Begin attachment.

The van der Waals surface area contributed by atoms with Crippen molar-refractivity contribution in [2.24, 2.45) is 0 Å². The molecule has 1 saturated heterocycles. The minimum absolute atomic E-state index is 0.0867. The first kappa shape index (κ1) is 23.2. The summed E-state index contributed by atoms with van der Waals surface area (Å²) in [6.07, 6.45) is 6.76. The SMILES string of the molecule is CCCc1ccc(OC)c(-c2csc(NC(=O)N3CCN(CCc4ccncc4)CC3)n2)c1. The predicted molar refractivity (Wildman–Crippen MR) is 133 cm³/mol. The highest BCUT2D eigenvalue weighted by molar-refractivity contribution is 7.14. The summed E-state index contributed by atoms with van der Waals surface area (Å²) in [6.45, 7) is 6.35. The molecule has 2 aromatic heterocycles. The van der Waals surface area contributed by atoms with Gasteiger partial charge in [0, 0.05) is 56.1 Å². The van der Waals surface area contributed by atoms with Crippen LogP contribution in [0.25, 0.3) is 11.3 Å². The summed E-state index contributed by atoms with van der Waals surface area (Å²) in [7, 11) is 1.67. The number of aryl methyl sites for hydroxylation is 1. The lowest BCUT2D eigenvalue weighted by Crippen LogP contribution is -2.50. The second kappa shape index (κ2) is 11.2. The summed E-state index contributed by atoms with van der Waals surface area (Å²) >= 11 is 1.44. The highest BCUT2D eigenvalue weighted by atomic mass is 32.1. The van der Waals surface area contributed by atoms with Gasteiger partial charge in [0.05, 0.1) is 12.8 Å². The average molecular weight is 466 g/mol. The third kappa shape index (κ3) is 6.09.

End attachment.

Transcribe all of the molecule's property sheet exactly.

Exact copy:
The van der Waals surface area contributed by atoms with Crippen molar-refractivity contribution in [2.24, 2.45) is 0 Å². The molecule has 1 saturated heterocycles. The minimum absolute atomic E-state index is 0.0867. The first kappa shape index (κ1) is 23.2. The summed E-state index contributed by atoms with van der Waals surface area (Å²) in [6.07, 6.45) is 6.76. The SMILES string of the molecule is CCCc1ccc(OC)c(-c2csc(NC(=O)N3CCN(CCc4ccncc4)CC3)n2)c1. The predicted molar refractivity (Wildman–Crippen MR) is 133 cm³/mol. The highest BCUT2D eigenvalue weighted by molar-refractivity contribution is 7.14. The summed E-state index contributed by atoms with van der Waals surface area (Å²) in [6.45, 7) is 6.35. The molecule has 2 aromatic heterocycles. The van der Waals surface area contributed by atoms with Gasteiger partial charge in [0, 0.05) is 56.1 Å². The van der Waals surface area contributed by atoms with Crippen LogP contribution in [0.25, 0.3) is 11.3 Å². The summed E-state index contributed by atoms with van der Waals surface area (Å²) in [7, 11) is 1.67. The number of aryl methyl sites for hydroxylation is 1. The lowest BCUT2D eigenvalue weighted by Crippen LogP contribution is -2.50. The second kappa shape index (κ2) is 11.2. The summed E-state index contributed by atoms with van der Waals surface area (Å²) >= 11 is 1.44. The highest BCUT2D eigenvalue weighted by atomic mass is 32.1. The van der Waals surface area contributed by atoms with Gasteiger partial charge in [0.05, 0.1) is 12.8 Å². The average molecular weight is 466 g/mol. The third kappa shape index (κ3) is 6.09.